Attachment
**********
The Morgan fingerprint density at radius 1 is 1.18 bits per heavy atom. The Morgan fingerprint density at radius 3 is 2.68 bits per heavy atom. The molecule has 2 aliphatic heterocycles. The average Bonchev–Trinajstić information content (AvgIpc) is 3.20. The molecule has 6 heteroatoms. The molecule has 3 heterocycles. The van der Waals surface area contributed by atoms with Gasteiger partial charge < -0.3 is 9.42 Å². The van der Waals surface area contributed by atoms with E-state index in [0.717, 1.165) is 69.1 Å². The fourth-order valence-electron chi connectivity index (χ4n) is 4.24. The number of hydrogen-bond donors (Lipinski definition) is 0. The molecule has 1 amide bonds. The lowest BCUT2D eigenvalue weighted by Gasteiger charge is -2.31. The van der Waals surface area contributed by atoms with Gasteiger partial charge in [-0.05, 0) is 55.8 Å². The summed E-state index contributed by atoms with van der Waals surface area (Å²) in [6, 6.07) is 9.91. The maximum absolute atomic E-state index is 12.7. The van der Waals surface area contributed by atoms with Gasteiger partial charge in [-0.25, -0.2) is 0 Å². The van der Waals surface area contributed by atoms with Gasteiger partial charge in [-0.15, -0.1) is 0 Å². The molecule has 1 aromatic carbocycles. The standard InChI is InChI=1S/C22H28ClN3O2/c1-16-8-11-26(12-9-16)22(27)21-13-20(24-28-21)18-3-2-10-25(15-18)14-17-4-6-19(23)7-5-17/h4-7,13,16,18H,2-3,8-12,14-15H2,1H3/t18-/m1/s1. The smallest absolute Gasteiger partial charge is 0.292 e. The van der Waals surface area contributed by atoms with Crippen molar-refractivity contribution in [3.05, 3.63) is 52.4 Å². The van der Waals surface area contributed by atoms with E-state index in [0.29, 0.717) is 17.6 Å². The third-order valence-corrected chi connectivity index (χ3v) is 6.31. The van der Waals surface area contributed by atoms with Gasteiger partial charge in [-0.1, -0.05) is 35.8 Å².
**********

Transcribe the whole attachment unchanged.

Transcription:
The Morgan fingerprint density at radius 1 is 1.18 bits per heavy atom. The Morgan fingerprint density at radius 3 is 2.68 bits per heavy atom. The molecule has 2 aliphatic heterocycles. The average Bonchev–Trinajstić information content (AvgIpc) is 3.20. The molecule has 6 heteroatoms. The molecule has 3 heterocycles. The van der Waals surface area contributed by atoms with Gasteiger partial charge < -0.3 is 9.42 Å². The van der Waals surface area contributed by atoms with E-state index in [0.717, 1.165) is 69.1 Å². The fourth-order valence-electron chi connectivity index (χ4n) is 4.24. The number of hydrogen-bond donors (Lipinski definition) is 0. The molecule has 1 amide bonds. The lowest BCUT2D eigenvalue weighted by Gasteiger charge is -2.31. The van der Waals surface area contributed by atoms with Gasteiger partial charge in [-0.05, 0) is 55.8 Å². The summed E-state index contributed by atoms with van der Waals surface area (Å²) in [6, 6.07) is 9.91. The maximum absolute atomic E-state index is 12.7. The van der Waals surface area contributed by atoms with Gasteiger partial charge in [-0.25, -0.2) is 0 Å². The van der Waals surface area contributed by atoms with Gasteiger partial charge in [-0.15, -0.1) is 0 Å². The molecule has 1 aromatic carbocycles. The standard InChI is InChI=1S/C22H28ClN3O2/c1-16-8-11-26(12-9-16)22(27)21-13-20(24-28-21)18-3-2-10-25(15-18)14-17-4-6-19(23)7-5-17/h4-7,13,16,18H,2-3,8-12,14-15H2,1H3/t18-/m1/s1. The smallest absolute Gasteiger partial charge is 0.292 e. The van der Waals surface area contributed by atoms with Crippen molar-refractivity contribution in [3.05, 3.63) is 52.4 Å². The van der Waals surface area contributed by atoms with E-state index in [0.29, 0.717) is 17.6 Å². The third-order valence-corrected chi connectivity index (χ3v) is 6.31. The van der Waals surface area contributed by atoms with Gasteiger partial charge in [-0.1, -0.05) is 35.8 Å².